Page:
Benedict Mason ChaplinOperas[Cinema / Music]
ChaplinOperas is the work of a composer and film-maker investigating ways of combining music and film so that great films from the early 20th century can be presented to audiences today.
In 1989, the centenary of Charlie Chaplin’s birth, the Ensemble Modern asked Benedict Mason to compose a score for three silent movies made in 1917: Easy Street, The Immigrant and The Adventurer. The composition was designed as an “invisible” or reverse opera. For the text images displayed on the screen, he added elements of text sung and spoken by the musicians, plus actual sounds that have been sampled. This is not a caricature or a Hollywood-style rendition of musical platitudes, but rather an expression of respect for the silent nature of such cinematographic works, highlighting the pensive nature of silent films with a composition not intended as either background music or as a score to overshadow and compete with the visual work. ChaplinOperas is a performance where music follows the frantic movement of the images but without paraphrasing them, offering instead a different experience, as if the sense of sight accepted guidance from the sense of hearing. The score changes the role of the musicians who become actors, in particular with the unusual use of percussion instruments. Benedict Mason recognizes the contributions of Jacques Tati and Jean-Luc Godard to his approach to sound in ChaplinOperas, and has effectively devised a new aesthetic for the genre.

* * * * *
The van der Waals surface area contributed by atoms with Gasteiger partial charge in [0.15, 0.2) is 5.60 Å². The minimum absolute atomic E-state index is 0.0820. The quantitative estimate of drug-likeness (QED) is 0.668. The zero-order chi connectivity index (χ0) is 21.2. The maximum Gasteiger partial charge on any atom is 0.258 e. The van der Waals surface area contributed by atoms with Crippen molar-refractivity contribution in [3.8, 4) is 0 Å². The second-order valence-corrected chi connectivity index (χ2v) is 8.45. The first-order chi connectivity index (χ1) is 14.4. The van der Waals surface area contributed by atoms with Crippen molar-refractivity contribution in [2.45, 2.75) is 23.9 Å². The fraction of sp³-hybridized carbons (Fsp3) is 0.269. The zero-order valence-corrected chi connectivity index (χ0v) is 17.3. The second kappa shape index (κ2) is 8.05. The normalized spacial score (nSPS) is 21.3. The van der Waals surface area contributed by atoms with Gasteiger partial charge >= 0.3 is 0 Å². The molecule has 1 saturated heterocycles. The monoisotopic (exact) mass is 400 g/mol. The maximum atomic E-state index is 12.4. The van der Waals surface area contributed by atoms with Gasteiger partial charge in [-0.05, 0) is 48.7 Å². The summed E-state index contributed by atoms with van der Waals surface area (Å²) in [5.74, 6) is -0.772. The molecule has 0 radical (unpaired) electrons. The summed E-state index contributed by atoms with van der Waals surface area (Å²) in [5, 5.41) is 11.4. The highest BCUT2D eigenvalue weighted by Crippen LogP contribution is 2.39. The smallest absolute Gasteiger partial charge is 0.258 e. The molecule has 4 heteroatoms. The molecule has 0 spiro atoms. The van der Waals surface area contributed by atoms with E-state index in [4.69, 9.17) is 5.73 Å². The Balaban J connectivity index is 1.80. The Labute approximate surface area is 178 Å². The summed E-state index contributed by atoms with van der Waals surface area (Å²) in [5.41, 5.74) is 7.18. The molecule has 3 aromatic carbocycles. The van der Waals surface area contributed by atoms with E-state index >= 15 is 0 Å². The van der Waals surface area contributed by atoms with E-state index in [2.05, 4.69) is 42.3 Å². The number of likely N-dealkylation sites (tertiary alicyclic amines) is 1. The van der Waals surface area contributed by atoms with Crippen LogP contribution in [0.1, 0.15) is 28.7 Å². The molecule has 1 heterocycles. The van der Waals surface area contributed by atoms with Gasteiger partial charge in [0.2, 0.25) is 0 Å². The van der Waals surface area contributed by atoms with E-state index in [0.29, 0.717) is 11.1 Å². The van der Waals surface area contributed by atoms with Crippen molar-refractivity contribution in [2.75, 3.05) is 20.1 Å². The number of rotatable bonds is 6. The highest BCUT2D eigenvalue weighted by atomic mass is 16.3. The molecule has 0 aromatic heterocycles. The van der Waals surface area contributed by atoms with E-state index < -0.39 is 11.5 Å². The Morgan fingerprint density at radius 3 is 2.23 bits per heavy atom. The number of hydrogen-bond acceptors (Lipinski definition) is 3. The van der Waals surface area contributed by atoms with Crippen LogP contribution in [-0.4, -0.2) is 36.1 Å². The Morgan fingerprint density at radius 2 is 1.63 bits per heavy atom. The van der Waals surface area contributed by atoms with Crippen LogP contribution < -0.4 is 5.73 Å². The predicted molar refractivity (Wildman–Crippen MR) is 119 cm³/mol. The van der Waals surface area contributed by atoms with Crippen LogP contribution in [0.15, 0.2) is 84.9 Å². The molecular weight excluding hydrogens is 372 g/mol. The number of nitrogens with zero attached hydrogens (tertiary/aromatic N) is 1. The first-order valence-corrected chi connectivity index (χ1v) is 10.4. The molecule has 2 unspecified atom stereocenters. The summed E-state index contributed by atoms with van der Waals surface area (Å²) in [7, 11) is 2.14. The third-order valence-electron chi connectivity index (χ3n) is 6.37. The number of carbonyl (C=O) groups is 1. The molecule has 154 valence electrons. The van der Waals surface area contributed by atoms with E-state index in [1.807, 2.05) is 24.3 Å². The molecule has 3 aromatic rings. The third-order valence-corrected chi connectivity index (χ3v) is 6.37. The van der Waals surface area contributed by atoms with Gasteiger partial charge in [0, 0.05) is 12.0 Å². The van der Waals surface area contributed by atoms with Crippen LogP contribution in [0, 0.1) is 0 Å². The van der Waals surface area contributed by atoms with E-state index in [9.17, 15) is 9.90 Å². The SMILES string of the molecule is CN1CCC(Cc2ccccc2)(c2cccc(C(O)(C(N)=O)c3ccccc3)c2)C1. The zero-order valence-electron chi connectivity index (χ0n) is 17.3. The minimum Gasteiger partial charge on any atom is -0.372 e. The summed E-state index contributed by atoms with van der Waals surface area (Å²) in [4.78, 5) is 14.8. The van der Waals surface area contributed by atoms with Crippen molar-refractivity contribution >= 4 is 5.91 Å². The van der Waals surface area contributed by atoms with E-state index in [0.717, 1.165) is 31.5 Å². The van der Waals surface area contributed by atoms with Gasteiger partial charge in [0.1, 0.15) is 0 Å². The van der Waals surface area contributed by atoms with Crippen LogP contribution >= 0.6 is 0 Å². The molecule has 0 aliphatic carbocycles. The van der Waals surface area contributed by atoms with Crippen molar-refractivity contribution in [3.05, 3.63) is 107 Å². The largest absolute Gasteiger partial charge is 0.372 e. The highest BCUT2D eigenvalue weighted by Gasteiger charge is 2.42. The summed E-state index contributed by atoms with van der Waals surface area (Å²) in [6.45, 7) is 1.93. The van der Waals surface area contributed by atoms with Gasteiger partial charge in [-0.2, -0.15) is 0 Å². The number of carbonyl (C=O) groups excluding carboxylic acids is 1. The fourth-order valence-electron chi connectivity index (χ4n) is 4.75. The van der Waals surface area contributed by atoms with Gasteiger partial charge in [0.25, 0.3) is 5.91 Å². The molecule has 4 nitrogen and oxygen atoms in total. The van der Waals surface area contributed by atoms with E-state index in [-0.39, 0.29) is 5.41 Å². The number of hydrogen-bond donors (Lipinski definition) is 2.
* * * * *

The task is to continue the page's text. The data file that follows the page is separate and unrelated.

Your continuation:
Duration: 1 hour 15 minutes